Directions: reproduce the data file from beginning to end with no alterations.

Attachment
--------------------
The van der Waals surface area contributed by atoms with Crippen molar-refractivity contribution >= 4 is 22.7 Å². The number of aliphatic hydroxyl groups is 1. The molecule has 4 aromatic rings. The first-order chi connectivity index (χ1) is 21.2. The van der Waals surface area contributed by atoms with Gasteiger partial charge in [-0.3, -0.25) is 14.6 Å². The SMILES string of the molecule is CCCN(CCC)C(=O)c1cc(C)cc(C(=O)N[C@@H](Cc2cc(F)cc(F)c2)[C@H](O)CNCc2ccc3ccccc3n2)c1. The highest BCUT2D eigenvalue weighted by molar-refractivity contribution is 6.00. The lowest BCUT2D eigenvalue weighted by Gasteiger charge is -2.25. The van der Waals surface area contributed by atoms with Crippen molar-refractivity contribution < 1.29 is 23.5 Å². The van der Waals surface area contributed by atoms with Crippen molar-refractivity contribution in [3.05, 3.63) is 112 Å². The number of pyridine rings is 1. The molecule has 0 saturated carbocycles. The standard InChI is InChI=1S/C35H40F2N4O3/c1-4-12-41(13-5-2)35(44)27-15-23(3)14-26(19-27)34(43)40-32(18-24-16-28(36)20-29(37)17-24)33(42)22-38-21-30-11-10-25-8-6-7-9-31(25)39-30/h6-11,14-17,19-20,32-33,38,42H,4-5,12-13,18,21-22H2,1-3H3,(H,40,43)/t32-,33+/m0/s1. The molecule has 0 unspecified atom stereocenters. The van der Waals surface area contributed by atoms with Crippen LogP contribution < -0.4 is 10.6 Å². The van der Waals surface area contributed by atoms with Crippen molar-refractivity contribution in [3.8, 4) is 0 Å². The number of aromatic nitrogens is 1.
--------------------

The van der Waals surface area contributed by atoms with Crippen molar-refractivity contribution >= 4 is 22.7 Å². The number of aliphatic hydroxyl groups is 1. The molecule has 4 aromatic rings. The first-order chi connectivity index (χ1) is 21.2. The van der Waals surface area contributed by atoms with Gasteiger partial charge in [-0.3, -0.25) is 14.6 Å². The SMILES string of the molecule is CCCN(CCC)C(=O)c1cc(C)cc(C(=O)N[C@@H](Cc2cc(F)cc(F)c2)[C@H](O)CNCc2ccc3ccccc3n2)c1. The highest BCUT2D eigenvalue weighted by molar-refractivity contribution is 6.00. The lowest BCUT2D eigenvalue weighted by Gasteiger charge is -2.25. The van der Waals surface area contributed by atoms with Crippen molar-refractivity contribution < 1.29 is 23.5 Å². The van der Waals surface area contributed by atoms with Crippen molar-refractivity contribution in [3.05, 3.63) is 112 Å². The number of pyridine rings is 1. The molecule has 0 saturated carbocycles. The standard InChI is InChI=1S/C35H40F2N4O3/c1-4-12-41(13-5-2)35(44)27-15-23(3)14-26(19-27)34(43)40-32(18-24-16-28(36)20-29(37)17-24)33(42)22-38-21-30-11-10-25-8-6-7-9-31(25)39-30/h6-11,14-17,19-20,32-33,38,42H,4-5,12-13,18,21-22H2,1-3H3,(H,40,43)/t32-,33+/m0/s1. The molecule has 0 unspecified atom stereocenters. The van der Waals surface area contributed by atoms with Crippen LogP contribution < -0.4 is 10.6 Å². The van der Waals surface area contributed by atoms with Crippen molar-refractivity contribution in [3.8, 4) is 0 Å². The number of aromatic nitrogens is 1.